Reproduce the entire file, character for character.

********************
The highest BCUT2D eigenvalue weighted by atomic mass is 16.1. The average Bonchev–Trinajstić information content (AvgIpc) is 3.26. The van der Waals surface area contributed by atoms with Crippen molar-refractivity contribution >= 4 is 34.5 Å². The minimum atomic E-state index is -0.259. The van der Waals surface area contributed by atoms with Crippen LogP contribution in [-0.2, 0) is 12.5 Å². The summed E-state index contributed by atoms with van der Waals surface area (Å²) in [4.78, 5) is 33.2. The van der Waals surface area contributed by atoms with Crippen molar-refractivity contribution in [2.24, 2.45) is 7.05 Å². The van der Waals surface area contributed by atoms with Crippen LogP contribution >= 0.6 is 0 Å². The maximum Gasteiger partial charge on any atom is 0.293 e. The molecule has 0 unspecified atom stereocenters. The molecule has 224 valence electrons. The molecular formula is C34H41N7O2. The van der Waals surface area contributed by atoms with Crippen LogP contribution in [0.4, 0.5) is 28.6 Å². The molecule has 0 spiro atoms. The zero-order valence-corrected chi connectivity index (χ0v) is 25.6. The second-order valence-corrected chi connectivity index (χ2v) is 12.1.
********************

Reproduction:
The highest BCUT2D eigenvalue weighted by atomic mass is 16.1. The average Bonchev–Trinajstić information content (AvgIpc) is 3.26. The van der Waals surface area contributed by atoms with Crippen molar-refractivity contribution >= 4 is 34.5 Å². The minimum atomic E-state index is -0.259. The van der Waals surface area contributed by atoms with Crippen LogP contribution in [-0.2, 0) is 12.5 Å². The summed E-state index contributed by atoms with van der Waals surface area (Å²) in [4.78, 5) is 33.2. The van der Waals surface area contributed by atoms with Crippen molar-refractivity contribution in [2.24, 2.45) is 7.05 Å². The van der Waals surface area contributed by atoms with Crippen LogP contribution >= 0.6 is 0 Å². The maximum Gasteiger partial charge on any atom is 0.293 e. The molecule has 0 unspecified atom stereocenters. The molecule has 224 valence electrons. The molecular formula is C34H41N7O2. The van der Waals surface area contributed by atoms with Crippen LogP contribution in [0.4, 0.5) is 28.6 Å². The molecule has 0 spiro atoms. The zero-order valence-corrected chi connectivity index (χ0v) is 25.6. The second-order valence-corrected chi connectivity index (χ2v) is 12.1.